T-Mobile is trying to work with the Federal Communications Commission to cut in half the number of days a land-line carrier has to transfer a phone number to a cell phone, according to the New York Times. This cracks me up as number portability was once the bane of the cellular operators; they were among those that lobbied hardest against the passage of the local number portability regulation back in 2003 because it made it easier for customers to switch carriers.
Six years later, I would argue that unless you’re Sprint, number portability is a very good thing. Witness AT&T, which has netted more than a million new subscribers thanks to the iPhone. This seamless transfer of data — this openness surrounding phone numbers — has undoubtedly helped carriers and consumers. So why won’t carriers accept that more openness will benefit them?
Two recent news items show that carriers still haven’t learned that openness can benefit them. One is AT&T trying to hobble Skype on the iPhone. Skype’s use of VoIP takes traffic off the voice network and moves it to the data network, but it’s still traveling over AT&T pipes. With LTE (when we get there), voice should all be VoIP because it will travel over an IP network rather than a circuit-switched one. But this isn’t a technical problem; it’s a business model problem because Skype could cut into AT&T’s wireless voice plans. So AT&T is trying to keep its network closed to Skype.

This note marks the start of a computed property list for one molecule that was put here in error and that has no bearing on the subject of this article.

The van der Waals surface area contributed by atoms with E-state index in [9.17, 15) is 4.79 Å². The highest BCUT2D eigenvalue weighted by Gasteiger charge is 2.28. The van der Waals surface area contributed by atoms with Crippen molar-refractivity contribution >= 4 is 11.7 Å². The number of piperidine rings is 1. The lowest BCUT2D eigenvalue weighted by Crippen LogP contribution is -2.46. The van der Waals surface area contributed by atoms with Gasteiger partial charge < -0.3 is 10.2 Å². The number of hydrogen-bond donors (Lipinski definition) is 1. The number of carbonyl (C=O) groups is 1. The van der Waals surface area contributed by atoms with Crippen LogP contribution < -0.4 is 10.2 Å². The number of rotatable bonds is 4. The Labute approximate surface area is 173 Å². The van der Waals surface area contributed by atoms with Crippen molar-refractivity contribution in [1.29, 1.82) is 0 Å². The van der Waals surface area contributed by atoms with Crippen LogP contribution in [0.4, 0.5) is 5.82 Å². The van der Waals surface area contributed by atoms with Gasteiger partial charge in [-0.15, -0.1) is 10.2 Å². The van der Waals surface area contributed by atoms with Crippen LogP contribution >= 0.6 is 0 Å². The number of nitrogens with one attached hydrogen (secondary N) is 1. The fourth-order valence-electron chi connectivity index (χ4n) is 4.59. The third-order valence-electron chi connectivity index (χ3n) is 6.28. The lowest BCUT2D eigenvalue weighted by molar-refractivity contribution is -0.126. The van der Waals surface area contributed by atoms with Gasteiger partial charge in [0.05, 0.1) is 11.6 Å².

The other example is the removal of some tethering apps for the T-Mobile Google phone. T-Mobile doesn’t want people to use their phones as wireless broadband modems. While attaching a phone to a computer does allow it to consume a lot more data, the user experience is fairly mediocre, meaning bandwidth-hogging applications aren’t a large danger. Again, this is less a technical problem and more about keeping its network closed to protect an existing business model. T-Mobile wants to sell data cards plans and phone data plans, not just a single, cell-phone data plan.
This is where greater carrier openness comes into play. I’m not entirely sure that unbridled network neutrality can work on current capacity-constrained wireless networks, but I also believe that protecting voice minutes, as AT&T is trying to do with restrictions on Skype and T-Mobile is doing by halting tethering, is counterproductive to increasing wireless data use by consumers.
The wireless data business has so far been very good to carriers, just look at the prices they charge for data. AT&T’s 200 MB plan costs 20 cents per megabyte while Verizon’s smallest data package (50 MB for $40) costs 80 cents per megabyte. However, once folks move up to the 5 GB tier the per-megabyte costs go down to 1.2 cents.
Carriers don’t want to shoot the golden goose of fat wireless data margins, but they don’t seem to realize that the golden goose is already sick. The web and the ability to deliver a multitude of competing IP-based services over a pipe is clearly coming to wireless broadband, neither interfering with Skype nor halting tethering will change that. By encouraging apps on their pipes, and offering data packages that capitalize on the growing obsession with mobile data, carriers would actually drive the average consumer toward data cards and 3G plans. Openness will lead to more money, even if it is made on a dumb pipe.